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There is no mountain high enough

By Paula Manoli-Gray
I recently celebrated a ‘special’ birthday, and rather than hold a big party, or visit a glamorous destination – as per the expected way of marking this particular milestone – I opted to hide away… up in the Troodos mountains!
I have only visited the island’s mountain range a handful of times (shame on me, I know!), so discovering all the villages has been on my wish list of things to do on the island for a long time.

I was particularly excited at the prospect of doing this as ‘tourists’ with my husband and my children – who have only been up to see the snow once.

We chose Platres as our base and set off, enjoying glorious views of green all the way up. As promised, the forests offered wonderful hikes, waterfalls, fresh air and much-needed tranquillity.

Whilst we were there for three days, we visited information centres, small museums and botanical gardens, and drove through a variety of quaint villages.

I loved the opportunity to walk through forests and greenery – which we lack opportunities for in Larnaca, but what struck me most of all was the contrast in way of life between being ‘down below’ or ‘up above’ on the island.

Whilst ‘down below’ there is a fevered desire to make everything as luxurious and modern as possible; to build and rise; to move away from local character and emulate other bustling, progressive cities of the world, the mountain range is stubbornly clinging on to a Cyprus of old.

It is a strange experience when you are used to somewhere like Larnaca – and probably even more so if you live in much busier Limassol or Nicosia.

Granted, we visited during a lull season – no snow of the winter and no shade of the deep summer to entice locals – so the tranquillity and lack of hustle and bustle might have been deceptive compared to higher-season times of the year. But still, the simplicity of the place was magical.

Most restaurants and hotels are an extension of the owner’s living room; there are two ways of encountering them – either as charming and nostalgic, or as plain old-fashioned.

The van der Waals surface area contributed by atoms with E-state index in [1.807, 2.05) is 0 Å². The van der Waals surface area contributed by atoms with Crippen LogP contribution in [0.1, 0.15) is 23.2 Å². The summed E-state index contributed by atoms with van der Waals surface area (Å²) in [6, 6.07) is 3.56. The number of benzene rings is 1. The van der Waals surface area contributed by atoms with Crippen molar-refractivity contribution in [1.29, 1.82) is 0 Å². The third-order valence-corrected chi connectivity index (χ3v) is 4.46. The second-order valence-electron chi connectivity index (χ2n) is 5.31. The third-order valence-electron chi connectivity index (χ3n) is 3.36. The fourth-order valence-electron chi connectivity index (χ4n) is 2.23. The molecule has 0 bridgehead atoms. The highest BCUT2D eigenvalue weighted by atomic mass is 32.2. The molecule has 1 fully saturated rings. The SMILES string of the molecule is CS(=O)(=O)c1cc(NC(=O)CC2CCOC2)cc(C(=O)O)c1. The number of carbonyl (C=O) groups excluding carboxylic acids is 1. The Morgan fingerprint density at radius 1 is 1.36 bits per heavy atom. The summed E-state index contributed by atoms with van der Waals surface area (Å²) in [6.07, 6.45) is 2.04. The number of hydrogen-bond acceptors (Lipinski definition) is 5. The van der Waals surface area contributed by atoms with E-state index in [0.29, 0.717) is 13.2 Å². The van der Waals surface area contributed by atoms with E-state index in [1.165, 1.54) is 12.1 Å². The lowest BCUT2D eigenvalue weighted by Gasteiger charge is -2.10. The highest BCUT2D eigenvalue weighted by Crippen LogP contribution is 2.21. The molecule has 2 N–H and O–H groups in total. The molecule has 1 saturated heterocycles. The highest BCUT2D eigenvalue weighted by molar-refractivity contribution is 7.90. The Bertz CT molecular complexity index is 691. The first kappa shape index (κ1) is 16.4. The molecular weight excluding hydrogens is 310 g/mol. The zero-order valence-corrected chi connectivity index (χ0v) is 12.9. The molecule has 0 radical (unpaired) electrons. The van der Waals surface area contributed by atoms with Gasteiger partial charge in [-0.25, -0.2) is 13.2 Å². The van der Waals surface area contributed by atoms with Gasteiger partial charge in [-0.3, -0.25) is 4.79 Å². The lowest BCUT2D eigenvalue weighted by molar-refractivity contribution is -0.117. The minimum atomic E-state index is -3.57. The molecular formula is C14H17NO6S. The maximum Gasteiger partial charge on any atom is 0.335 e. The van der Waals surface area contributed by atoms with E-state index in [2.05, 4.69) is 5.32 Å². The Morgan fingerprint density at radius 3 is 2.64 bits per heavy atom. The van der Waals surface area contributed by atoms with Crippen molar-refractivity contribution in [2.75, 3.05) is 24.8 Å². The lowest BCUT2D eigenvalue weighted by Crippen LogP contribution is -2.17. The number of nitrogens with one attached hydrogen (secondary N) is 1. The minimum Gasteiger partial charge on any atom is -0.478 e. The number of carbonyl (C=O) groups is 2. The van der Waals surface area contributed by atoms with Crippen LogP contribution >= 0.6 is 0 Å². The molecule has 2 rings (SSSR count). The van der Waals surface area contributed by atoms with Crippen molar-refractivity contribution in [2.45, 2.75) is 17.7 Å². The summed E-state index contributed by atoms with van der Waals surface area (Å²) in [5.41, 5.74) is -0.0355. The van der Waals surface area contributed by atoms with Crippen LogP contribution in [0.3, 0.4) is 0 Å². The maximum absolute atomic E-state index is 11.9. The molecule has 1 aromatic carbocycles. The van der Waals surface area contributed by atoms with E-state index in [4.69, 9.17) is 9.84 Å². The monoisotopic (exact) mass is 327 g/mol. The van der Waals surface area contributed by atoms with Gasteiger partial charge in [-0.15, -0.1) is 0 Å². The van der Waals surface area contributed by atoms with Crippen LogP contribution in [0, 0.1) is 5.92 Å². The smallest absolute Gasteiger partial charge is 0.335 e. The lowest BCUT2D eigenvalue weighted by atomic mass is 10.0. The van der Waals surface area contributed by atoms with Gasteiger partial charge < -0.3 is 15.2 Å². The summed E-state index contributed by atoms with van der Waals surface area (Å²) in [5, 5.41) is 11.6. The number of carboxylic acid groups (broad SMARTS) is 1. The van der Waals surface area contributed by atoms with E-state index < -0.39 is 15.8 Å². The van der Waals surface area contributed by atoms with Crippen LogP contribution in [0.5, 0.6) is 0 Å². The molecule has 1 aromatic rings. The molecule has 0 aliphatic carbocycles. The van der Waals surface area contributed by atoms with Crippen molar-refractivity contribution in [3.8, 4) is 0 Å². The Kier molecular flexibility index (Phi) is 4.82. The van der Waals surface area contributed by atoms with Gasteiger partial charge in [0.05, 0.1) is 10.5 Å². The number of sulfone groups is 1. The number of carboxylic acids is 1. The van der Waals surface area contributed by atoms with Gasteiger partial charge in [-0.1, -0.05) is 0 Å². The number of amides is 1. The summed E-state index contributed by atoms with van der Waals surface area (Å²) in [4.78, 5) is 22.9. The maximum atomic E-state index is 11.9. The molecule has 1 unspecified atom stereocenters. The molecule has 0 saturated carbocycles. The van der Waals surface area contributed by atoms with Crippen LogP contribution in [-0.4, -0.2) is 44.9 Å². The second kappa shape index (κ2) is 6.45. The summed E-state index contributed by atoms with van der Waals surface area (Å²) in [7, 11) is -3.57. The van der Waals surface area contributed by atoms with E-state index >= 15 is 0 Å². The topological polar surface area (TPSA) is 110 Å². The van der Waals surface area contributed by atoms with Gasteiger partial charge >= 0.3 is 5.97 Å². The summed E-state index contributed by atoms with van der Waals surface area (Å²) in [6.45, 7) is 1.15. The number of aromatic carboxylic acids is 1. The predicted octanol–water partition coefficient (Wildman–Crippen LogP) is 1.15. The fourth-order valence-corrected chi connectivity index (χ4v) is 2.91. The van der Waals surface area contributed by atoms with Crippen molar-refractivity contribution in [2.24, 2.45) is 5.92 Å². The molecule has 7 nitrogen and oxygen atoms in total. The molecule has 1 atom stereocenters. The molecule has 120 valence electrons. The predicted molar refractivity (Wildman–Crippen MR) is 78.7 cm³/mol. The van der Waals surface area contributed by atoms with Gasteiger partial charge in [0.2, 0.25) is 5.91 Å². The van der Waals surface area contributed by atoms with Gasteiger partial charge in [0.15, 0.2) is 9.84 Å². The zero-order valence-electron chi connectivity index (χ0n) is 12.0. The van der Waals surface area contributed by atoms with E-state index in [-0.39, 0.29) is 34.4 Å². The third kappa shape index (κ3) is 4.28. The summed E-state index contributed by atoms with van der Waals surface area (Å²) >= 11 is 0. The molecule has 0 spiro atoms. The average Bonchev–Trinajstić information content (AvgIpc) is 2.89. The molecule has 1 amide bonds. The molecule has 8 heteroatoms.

Regardless of this, the villagers are not going to transform their establishments into flash, trendy haunts for anyone.

It must be incredibly frustrating to have to travel ‘down below’ for modern goods and a wider variety of retail options, and I am sure that some residents may find the pace of life and lack of opportunities to be boring (particularly local teenagers, as evidenced by the large amount of graffiti in Platres…).

And I have no doubt that earning a living must be very hard for some, but what a blessing, too, it must be to live in such harmony with nature and in a way that does not focus on a lifestyle full of shopping at shiny malls and living to be seen.

Well, that is how it seemed, until upon my return back ‘down below’, I read a news report that the mountainous Limassol village Pera Pedi is potentially going to have a large, luxury development with hotel, spa, gym, tourist villas, church, tennis court and stables – “situated in a heavily-forested area in the Troodos Mountains”, as per the report.

And so it seems, there really ain’t no mountain high enough.

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